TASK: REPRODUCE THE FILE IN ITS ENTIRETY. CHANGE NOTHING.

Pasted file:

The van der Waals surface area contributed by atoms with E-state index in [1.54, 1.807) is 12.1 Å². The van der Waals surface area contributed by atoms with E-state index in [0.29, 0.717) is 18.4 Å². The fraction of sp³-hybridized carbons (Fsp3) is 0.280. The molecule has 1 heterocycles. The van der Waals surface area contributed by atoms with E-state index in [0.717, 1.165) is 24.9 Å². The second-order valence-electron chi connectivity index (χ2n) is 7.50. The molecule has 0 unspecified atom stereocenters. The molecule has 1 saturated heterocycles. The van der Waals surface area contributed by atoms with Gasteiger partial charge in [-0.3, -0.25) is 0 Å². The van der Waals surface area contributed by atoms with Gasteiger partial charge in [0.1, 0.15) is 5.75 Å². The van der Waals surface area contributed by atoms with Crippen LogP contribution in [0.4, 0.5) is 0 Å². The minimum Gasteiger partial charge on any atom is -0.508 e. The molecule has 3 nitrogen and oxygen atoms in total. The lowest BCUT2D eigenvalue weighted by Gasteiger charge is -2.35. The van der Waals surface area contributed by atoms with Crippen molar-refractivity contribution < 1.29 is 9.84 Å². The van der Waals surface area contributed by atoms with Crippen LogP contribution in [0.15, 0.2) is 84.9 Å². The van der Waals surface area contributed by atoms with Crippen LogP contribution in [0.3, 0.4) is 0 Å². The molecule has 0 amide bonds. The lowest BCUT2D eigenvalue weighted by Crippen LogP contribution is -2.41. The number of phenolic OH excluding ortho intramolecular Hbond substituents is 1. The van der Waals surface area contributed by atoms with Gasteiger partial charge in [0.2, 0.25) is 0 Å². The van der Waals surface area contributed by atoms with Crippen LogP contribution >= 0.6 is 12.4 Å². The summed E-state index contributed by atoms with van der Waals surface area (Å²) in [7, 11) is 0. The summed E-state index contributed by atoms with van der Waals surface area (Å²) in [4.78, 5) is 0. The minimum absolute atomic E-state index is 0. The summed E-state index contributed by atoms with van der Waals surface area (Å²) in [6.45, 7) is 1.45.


The van der Waals surface area contributed by atoms with E-state index in [1.54, 1.807) is 12.1 Å². The van der Waals surface area contributed by atoms with E-state index in [0.29, 0.717) is 18.4 Å². The fraction of sp³-hybridized carbons (Fsp3) is 0.280. The molecule has 1 heterocycles. The van der Waals surface area contributed by atoms with E-state index in [0.717, 1.165) is 24.9 Å². The second-order valence-electron chi connectivity index (χ2n) is 7.50. The molecule has 0 unspecified atom stereocenters. The molecule has 1 saturated heterocycles. The van der Waals surface area contributed by atoms with Gasteiger partial charge in [-0.3, -0.25) is 0 Å². The van der Waals surface area contributed by atoms with Gasteiger partial charge in [0.1, 0.15) is 5.75 Å². The van der Waals surface area contributed by atoms with Crippen LogP contribution in [0.4, 0.5) is 0 Å². The minimum Gasteiger partial charge on any atom is -0.508 e. The molecule has 3 nitrogen and oxygen atoms in total. The lowest BCUT2D eigenvalue weighted by Gasteiger charge is -2.35. The van der Waals surface area contributed by atoms with Crippen molar-refractivity contribution < 1.29 is 9.84 Å². The van der Waals surface area contributed by atoms with Crippen LogP contribution in [0.15, 0.2) is 84.9 Å². The van der Waals surface area contributed by atoms with Crippen LogP contribution in [0.3, 0.4) is 0 Å². The molecule has 0 amide bonds. The lowest BCUT2D eigenvalue weighted by Crippen LogP contribution is -2.41. The number of phenolic OH excluding ortho intramolecular Hbond substituents is 1. The van der Waals surface area contributed by atoms with Gasteiger partial charge in [0.2, 0.25) is 0 Å². The van der Waals surface area contributed by atoms with Crippen LogP contribution >= 0.6 is 12.4 Å². The summed E-state index contributed by atoms with van der Waals surface area (Å²) in [7, 11) is 0. The summed E-state index contributed by atoms with van der Waals surface area (Å²) in [4.78, 5) is 0. The minimum absolute atomic E-state index is 0. The summed E-state index contributed by atoms with van der Waals surface area (Å²) in [6.45, 7) is 1.45.